A curious owl-like bird of open woodlands, heathlands and moors, seen at dawn and dusk. Song is an eerie mechanical, insect-like churring that rises and falls in pitch. Eats insects, especially moths, catching them expertly in flight. Nightjar numbers dropped from the 1950s due to the loss of heathland but have recovered with increasing availability of clear-felled or young conifers in plantations, plus concerted action to restore heathland. Migration: Arrives in late April–May, departs in July–August. Migrates through Iberia and across the Sahara to winter in tropical forests of central and southern Africa.
Male in spring is a striking black and white, not even the size of a sparrow. A hole-nesting bird living in mature deciduous woods, especially oaks, in the western and northern UK. Always active, it cocks its tail and flicks its wings. Some males are polygamous and may rear multiple families. Their fortunes reflect the poor state of our woods and changing conditions on migration and wintering grounds. Migration: Arrives in mid-April–June, departs in August–September. Crosses the Sahara to winter in tropical, humid forests of western and central Africa.
Its black scythe-shaped silhouette is unmistakable, as is its screaming call. Spends more time in flight than any other bird, even sleeping on the wing. Widespread in the British Isles. A steady downturn in numbers is due to the loss of nest sites in old buildings and probably a fall in insect food. The swifts’ marathon migration also makes them vulnerable to harsh weather conditions along the way. Migration: Arrives in late April–May, departs abruptly in August. Travels via Iberia into western Africa and on into central and southeastern Africa, reaching the Indian Ocean.
Has a striking yellow head and mainly bright lemon plumage, with a long, white-edged black tail. Found in central and eastern England, where numbers are falling. Breeds on wet grasslands, water meadows and marshes, but also in arable crops. Its preferred traditional habitats are being lost to drainage and conversion, and as mixed farming has waned. These birds are also vulnerable to harsh conditions along their migration routes. Migration: Arrives in March–May (males return first) and departs in August–September. Migrates through Iberia into northern Africa, crossing the Sahara to winter in sub-Saharan western Africa.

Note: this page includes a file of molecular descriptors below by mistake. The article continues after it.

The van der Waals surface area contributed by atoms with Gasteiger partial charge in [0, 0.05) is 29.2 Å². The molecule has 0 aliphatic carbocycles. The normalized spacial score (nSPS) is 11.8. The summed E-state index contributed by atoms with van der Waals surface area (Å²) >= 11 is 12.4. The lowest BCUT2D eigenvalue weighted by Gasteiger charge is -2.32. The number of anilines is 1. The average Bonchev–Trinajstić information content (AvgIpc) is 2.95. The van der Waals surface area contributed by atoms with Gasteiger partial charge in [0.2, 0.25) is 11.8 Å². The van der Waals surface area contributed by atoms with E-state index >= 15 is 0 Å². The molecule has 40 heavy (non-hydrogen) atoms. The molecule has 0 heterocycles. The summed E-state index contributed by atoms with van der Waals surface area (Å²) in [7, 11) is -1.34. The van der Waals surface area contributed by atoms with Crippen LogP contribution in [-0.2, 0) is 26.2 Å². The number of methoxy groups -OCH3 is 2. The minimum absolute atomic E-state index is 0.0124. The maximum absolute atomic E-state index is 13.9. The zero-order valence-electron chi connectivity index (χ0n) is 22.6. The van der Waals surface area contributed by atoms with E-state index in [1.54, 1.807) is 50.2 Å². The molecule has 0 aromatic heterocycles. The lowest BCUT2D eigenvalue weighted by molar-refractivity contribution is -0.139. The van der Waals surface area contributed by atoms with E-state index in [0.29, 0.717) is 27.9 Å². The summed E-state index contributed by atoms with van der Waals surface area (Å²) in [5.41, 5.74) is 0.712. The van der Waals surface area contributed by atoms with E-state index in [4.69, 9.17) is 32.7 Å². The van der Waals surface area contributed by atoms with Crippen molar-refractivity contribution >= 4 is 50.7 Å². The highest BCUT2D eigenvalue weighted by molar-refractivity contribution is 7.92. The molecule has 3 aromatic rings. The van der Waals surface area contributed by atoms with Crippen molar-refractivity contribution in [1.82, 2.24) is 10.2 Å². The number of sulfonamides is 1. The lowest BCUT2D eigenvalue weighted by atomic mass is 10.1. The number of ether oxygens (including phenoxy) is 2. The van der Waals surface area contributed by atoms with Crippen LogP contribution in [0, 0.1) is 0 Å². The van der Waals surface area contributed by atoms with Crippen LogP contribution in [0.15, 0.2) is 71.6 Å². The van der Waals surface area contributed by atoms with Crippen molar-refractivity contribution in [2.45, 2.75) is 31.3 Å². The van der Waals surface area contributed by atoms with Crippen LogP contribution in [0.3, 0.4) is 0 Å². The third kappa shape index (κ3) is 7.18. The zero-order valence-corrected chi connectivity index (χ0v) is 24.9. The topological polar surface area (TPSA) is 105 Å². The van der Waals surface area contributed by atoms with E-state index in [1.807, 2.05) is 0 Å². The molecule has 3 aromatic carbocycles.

A rakish seabird breeding in northern Scotland and migrating around the UK’s coasts. A pirate of the seas, eating mainly fish it steals from other birds by harassing them in flight. A decline in sand eels has affected it and other seabirds, and the spread of its predatory relative, the great skua, has also had an impact. Migration: Arrives in April, leaves in August–September. Winters off the west coast of Africa, down to South Africa. Some birds cross the Atlantic, but most follow the coast of Europe and Africa.
The odd-looking ‘goggle-eyed plover’ is a rare bird found mainly on the Brecklands of Norfolk and Suffolk and around Salisbury Plain. Most active at night, it has large yellow eyes that are adapted for hunting invertebrates in the twilight. It breeds on stony ground with sparse vegetation, including on arable farmland. Numbers crashed as its preferred habitat shrank away. A partial recovery is thanks to the protection efforts of farmers, landowners and conservation bodies. Migration: Arrives in March–April, departs in August–September. Winters in southwestern France, Spain and northwestern Africa.
A stunning dainty white seabird with buoyant agile flight. Dives into the water to catch small fish. Nests mostly in Scotland and Ireland, with some in Wales and England. Migrates along the UK’s coastline and often seen on inland lakes. Threats include commercial fishing of sand eels, which has been linked to food shortages, predation by the invasive American mink and climate change. Migration: Arrives in May–June, leaves in July–October. Winters in the Southern Ocean off the pack ice of Antarctica, with some British birds reaching Australia.
The first flash of the royal blue, red and white of a swallow across a field is eagerly anticipated as the start of spring. Males return to breed first and twitter for attention. A widespread bird of the countryside, it nests in sheds and farm buildings. Agile in flight, it feeds on flying insects caught on the wing. Renovation of traditional buildings and nest sites poses a threat, as do falling insect numbers. Migration: Arrives in April–May, departs in September–October. Travels through Iberia and western and central Africa to winter in South Africa.
The purring song of this brightly coloured dove is the soundtrack of an English summer. Lives in scrub and woodland, heathland, in hedges and field margins on farmland. Found across the south and east of England. Numbers have dwindled as the countryside has changed and food supplies and nesting habitats have been lost. Added to this are the perils of annual migration through a hostile Mediterranean, where the species is hunted. Migration: Arrives in May, departs in July–September. Migrates south through Iberia and northwestern Africa to winter in tropical western Africa.
An elegant, long-winged bird of prey, hunting low over fields and marshes, often quartering back and forth in search of small birds and mammals. Exceptionally rare in the UK, down to just a single nesting pair in recent years. Nests (frequently in cereal crops) are often kept secret and protected to minimise disturbance. Always an uncommon bird, threatened by human persecution and loss of its preferred natural habitats. Migration: Arrives in April–May, departs in September. Winters in the Sahel zone of western and central Africa in semi-arid desert and savannah.